Wednesday May 22, 2019

World Food Program: Funding squeeze leaves 40% of Afghans food insecure

Lack of funding from the international community, increased instability and conflicts are some of the major causes for food inacessibility

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A malnourished Afghan child, weighing 14 pounds (6.4 kg) at 18 months of age, is treated by a US Army medical team member in Paktya, Afghanistan. Source: Wikimedia commons

ISLAMABAD, September 2, 2016: The U.N. World Food Program (WFP) has warned that 40 percent of Afghanistan’s population, i.e. 11.3 million people, are food insecure, while more than 40 percent Afghani children under five years of age suffer from chronic malnutrition.

WFP Executive Director Ertharin Cousin issued the warning Friday at the conclusion of her four-day maiden visit to the war-ravaged country, the first by a WFP chief in 13 years, to “implore” the donor community to continue their support despite the squeeze on funding because of new global crises.

“This not the time for the international community to turn away from the needs of the people of Afghanistan,” she told reporters in Kabul.

While WFP has already reached almost two million of the most vulnerable Afghans with food and cash assistance, Cousin said, the organization needs $50 million in donor funding to reach another 1.6 million people through the end of this year.

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source: Wikipedia.org
source: Wikipedia.org

“It is the funding challenges and a turning away of the international community, or reduction in support by the international community for the activities here in Afghanistan, which will limit our ability to perform the work that is required,” Cousin said when asked what was the biggest concern for WFP’s Afghan mission.

She noted that the 3.6 million Afghans who the WFP is trying to help do not include thousands of refugee families who have returned or are in the process of returning home from neighboring Pakistan this year.

“Many of them come across with nothing, without the ability to meet the food assistance needs of their families,” said the WFP head, adding that her organization is working with other partners to meet the needs of returnees.

UN food delivery. Source: Wikipedia.org
UN food delivery. Source: Wikipedia.org

Cousin admitted that increased instability and conflict in some Afghan areas has forced WFP to suspend program operations periodically throughout the year.

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“The answer to terrorism and conflict is hope and opportunity provided by sustainable, durable economic opportunity and prosperity where every parent can access the food that they required to feed their children,” she said.

Afghanistan’s northern provinces are traditionally inaccessible for aid deliveries during winter months, and the spread of fighting to those areas in recent months has added to the challenges facing aid groups. (VOA)

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When You Engage in ‘Hedonic Consumption’? Read Here To Find Out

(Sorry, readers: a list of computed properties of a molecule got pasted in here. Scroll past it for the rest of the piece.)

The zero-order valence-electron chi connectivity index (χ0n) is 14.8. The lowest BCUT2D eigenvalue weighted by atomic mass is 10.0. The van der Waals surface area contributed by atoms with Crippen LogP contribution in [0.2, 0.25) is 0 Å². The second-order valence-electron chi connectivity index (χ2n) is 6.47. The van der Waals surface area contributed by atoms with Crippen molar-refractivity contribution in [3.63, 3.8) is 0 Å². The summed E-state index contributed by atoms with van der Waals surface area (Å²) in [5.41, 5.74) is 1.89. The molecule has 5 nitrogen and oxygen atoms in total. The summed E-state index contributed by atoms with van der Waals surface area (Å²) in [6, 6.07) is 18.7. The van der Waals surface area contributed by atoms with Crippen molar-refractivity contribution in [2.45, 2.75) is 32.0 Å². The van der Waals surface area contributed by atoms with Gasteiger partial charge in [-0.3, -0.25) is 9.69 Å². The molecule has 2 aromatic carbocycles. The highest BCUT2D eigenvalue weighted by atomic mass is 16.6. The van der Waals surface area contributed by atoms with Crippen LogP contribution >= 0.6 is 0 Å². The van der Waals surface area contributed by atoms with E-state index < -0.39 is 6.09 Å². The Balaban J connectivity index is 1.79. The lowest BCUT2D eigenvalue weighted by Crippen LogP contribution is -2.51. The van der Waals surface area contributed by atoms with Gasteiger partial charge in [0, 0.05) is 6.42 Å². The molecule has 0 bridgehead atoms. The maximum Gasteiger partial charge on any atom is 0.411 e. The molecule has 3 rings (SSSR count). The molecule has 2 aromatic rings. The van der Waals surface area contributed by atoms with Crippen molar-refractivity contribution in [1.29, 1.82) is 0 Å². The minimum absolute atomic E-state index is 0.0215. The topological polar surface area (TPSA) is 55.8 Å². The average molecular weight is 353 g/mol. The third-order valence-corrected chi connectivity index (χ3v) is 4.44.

"Emotional consumption is usually food because it's easily accessible and available to most people,"

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Some research suggests "hedonic consumption" doesn't help because it could lead to a vicious cycle of eating unhealthily and its associated guilt factors. Pixabay

If you start binging on fast food, savour dark chocolates or can’t resist that ice cream, this may be because of an emotional event like a recent break-up as there is science behind this behaviour, says a study.

Reacting to emotional events like break-ups, tends to involve reaching for the nearest unhealthy snack which is called “hedonic consumption”, said Nitika Garg, Associate Professor of Marketing at the University of New South Wales’ (UNSW) at Sydney Business School.

“When you engage in ‘hedonic consumption’, you always have some kind of emotion attached to it,” she added.

When you’re sad, you tend to go for overconsumption – hedonic consumption – as therapy.

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“We tend to focus on sadness and what it does to consumption but there’s also this unexpected good effect of happiness,” Garg suggested. Pixabay

“Be it ice cream or a luxury handbag, there are always emotions attached,” Garg said.

Research shows when people are made aware of emotion effects, they go away.

“One of the mechanisms to curbing hedonic consumption is making people aware of the behaviour by providing nutritional information,” Garg noted.

On the flip side, experiencing happiness actually curbs the consumption of unhealthy food products.

“Happiness is shown to increase the consumption of products people believe to be healthy,” said the professor.

In her research, the UNSW academic offered both M&M chocolates and sweet dried fruit sultanas to happy and sad people.

She found that happy people don’t eat M&Ms but they do eat sultanas a lot more.

“We tend to focus on sadness and what it does to consumption but there’s also this unexpected good effect of happiness,” Garg suggested.

sadness
When you’re sad, you tend to go for overconsumption – hedonic consumption – as therapy. Pixabay

Some research suggests “hedonic consumption” doesn’t help because it could lead to a vicious cycle of eating unhealthily and its associated guilt factors.

Also Read: “Worn-of-Women”: US Based Firm To Manufacture Female Condoms

“Emotional consumption is usually food because it’s easily accessible and available to most people,” said Garg who received a PhD from the University of Pittsburgh and MBA from IIM-Ahmedabad.

“People go for what seems easiest to them in terms of familiarity and in terms of accessibility for ‘hedonic consumption’,” the professor added. (IANS)